** New Subscription Policy at BB ***
We are also, at long last, changing subscription formats, hopefully around March 1st. There will no longer be quarterly subsciptions - just 6 month and Annual or 1 Year Subscriptions to BB (as well as the free newsletter and pay-by-recipe). And better news is: you can sign on anytime. No more collective sign-on times. Sign on anytime for a whole year or 6 months.
Oh, one last thing - In watching Tortilla Soup and Eat, Drink, Man, Woman, I was swept away by the meticulous lunches the chef character packed each day for a little girl. Neat, layered, gourmet treats. So, I've stocked up on all sorts of neat containers at the dollar store and been making lunches (for whoever), with renewed artistry and care. It's all very green and noble but the look of food, caringly packed as it is caringly made is a whole new level of 'just lunch'. It's a mini banquet. I would never foil and plastic bag it again for myself or anyone else.
If you're baking Valentine's Day treats, browse my recipes for cupcakes, fudge, biscotti, cookies and chocolate anything.
Happy February, happy Valentine's Day, don't forget Haiti nor charities at home base, and keep warm,
Marcy Goldman Author, Master Baker
Classic French Madeleines FREE!!! Snack cakes, French style. A French classic immortalized, according to culinary legend, by Marcel Proust. Proust wrote of these "plump little cakes called petites madeleines". I have another theory about these cakes. Read the love story behind madeleines in Madeleines, a Story of Cake and Love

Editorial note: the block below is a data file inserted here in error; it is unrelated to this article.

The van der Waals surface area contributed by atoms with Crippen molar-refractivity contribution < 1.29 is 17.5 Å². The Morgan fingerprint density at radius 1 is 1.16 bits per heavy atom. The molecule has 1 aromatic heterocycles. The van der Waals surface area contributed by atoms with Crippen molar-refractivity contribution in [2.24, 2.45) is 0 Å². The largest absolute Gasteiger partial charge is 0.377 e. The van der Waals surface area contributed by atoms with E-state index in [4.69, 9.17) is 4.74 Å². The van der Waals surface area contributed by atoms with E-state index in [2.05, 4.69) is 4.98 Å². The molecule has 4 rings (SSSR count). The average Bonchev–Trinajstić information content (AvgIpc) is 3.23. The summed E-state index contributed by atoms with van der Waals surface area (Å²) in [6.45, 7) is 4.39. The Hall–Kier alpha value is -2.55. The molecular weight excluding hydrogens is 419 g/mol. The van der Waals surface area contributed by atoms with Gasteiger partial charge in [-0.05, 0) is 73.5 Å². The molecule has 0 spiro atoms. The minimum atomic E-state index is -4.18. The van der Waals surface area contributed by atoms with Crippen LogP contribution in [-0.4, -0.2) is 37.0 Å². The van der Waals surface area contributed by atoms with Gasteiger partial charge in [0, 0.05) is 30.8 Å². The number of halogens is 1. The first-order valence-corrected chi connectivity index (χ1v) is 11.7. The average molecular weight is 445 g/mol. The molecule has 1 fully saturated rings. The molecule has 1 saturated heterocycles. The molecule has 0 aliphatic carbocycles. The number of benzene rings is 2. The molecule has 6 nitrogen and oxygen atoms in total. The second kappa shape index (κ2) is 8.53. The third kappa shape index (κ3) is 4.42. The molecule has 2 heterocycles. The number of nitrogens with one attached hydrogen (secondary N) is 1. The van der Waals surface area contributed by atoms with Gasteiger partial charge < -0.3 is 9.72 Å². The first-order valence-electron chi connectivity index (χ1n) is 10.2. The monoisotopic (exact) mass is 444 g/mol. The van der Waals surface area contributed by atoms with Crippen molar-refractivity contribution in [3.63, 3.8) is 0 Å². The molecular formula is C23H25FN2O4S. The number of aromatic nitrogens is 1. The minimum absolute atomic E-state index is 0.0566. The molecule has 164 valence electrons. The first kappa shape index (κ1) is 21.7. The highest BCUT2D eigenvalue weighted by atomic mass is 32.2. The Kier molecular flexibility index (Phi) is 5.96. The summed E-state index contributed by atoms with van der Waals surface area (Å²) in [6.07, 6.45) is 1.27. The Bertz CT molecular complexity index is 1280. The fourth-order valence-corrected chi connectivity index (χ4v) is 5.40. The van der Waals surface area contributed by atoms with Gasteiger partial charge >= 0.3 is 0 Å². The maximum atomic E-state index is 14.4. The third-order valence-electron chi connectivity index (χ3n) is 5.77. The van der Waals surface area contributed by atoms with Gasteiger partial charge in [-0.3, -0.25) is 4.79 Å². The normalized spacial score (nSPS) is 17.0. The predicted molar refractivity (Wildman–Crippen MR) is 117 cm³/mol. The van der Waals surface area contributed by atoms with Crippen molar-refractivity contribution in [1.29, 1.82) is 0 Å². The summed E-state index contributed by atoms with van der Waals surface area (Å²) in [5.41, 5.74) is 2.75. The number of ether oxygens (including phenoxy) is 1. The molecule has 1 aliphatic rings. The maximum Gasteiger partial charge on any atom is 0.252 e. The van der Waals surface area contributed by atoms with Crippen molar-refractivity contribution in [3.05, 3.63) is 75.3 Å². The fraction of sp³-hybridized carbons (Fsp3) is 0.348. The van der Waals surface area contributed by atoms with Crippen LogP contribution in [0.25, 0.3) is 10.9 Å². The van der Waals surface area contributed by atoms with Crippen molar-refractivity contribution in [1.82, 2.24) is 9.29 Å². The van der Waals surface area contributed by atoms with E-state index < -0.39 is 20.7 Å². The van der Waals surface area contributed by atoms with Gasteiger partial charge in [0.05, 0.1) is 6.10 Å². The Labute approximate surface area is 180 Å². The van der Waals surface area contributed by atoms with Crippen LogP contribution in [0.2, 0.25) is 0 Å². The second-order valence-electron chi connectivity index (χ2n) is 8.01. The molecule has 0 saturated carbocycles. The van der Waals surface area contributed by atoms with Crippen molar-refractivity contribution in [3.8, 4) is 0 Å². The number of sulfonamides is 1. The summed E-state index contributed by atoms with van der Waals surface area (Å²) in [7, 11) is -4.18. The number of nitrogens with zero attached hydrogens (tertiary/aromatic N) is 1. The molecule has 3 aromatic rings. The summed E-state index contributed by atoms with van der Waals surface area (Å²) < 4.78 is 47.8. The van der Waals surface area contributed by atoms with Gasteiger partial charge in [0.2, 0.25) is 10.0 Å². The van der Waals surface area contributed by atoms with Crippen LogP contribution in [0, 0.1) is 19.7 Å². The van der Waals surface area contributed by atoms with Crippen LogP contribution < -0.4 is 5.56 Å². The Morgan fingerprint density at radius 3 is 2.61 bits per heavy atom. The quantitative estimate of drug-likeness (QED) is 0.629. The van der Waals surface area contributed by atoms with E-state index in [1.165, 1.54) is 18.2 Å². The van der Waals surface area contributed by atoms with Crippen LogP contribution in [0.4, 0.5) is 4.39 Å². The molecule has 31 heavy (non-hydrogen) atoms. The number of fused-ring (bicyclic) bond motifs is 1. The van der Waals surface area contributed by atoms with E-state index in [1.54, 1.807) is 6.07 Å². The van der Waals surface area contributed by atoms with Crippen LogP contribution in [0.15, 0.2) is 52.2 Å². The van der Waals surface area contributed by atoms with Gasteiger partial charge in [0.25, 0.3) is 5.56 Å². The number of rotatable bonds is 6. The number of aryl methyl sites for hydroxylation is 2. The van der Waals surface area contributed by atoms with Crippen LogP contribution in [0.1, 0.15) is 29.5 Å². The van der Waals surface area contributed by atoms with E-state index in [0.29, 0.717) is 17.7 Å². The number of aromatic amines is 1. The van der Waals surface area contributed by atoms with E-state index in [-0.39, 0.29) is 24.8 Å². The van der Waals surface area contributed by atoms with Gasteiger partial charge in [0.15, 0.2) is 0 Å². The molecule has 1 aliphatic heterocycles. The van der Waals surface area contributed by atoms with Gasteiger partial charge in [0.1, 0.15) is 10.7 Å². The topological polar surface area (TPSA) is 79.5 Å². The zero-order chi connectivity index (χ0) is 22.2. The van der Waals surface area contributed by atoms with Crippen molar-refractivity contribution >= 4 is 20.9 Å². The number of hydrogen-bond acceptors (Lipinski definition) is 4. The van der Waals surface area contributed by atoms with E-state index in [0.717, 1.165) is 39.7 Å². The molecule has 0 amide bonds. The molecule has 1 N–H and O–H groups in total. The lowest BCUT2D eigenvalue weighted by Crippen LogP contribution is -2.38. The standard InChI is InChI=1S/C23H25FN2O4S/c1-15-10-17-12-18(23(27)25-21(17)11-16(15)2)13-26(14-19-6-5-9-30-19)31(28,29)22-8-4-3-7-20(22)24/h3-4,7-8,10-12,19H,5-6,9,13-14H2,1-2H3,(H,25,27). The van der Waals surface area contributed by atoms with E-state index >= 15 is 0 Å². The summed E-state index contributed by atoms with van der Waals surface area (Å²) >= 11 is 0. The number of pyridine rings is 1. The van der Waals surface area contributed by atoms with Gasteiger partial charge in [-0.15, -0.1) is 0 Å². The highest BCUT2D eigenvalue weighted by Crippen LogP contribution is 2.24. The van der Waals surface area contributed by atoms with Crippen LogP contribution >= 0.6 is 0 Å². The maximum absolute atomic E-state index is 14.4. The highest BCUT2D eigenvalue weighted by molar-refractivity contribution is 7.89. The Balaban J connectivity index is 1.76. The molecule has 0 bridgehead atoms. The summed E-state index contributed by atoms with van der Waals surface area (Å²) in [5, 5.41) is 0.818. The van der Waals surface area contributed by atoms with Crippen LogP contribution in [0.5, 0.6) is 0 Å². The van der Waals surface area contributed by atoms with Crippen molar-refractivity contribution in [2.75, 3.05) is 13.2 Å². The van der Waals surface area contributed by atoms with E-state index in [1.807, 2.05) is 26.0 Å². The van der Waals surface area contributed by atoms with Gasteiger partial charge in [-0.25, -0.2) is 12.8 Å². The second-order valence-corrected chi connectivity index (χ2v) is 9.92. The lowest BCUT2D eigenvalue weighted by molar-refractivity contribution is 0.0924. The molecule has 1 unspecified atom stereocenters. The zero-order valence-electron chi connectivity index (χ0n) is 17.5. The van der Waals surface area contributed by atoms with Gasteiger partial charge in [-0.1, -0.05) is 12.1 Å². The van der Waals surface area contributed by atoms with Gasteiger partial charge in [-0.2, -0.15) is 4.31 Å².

This is a gorgeous film inspired treat. It's in The New Best of BetterBaking.com, Whitecap Books, 2009 and being permanently retired to the book so last chance (buy the recipe, buy the book or rent the movie)
BetterBaking.com's Famous No Fat, All Flavor House Vinaigrette (C) A sweet and tangy no fat (or low fat) vinaigrette that is bold on flavour and sticks to your salad. Don’t you dislike commercial low fat dressings with their weird taste and textures? I got fed up and invented my own. This recipe is only here for a short time so enjoy it now.
Oreo Cupcakes Love is never black and white Cake Mix Cinnamon Buns
I heard about a bakery that somehow combined cake mix and a yeast dough to make great cinnamon buns and was intrigued to try my own version. Wow! This recipe makes a light, almost feathery cinnamon bun. Chill overnight and bake off first thing in the morning for fresh buns by the time The Sunday New York Times arrives.
Still the best thing ever – rent the DVD and munch on these silken treats.
A silky, dark chocolate wonder - somewhere between a cake and a torte, this deep, moist cake features fresh raspberries, raspberry eau de vie (if you have it; otherwise use a bit of raspberry extract) and is topped with ganache and dusted with cocoa for a truffle effect. Scharffen Berger, Callebaut or other fine quality, great melting semi-sweet chocolate is best.
Food Film Fest! Some of my best picks in food films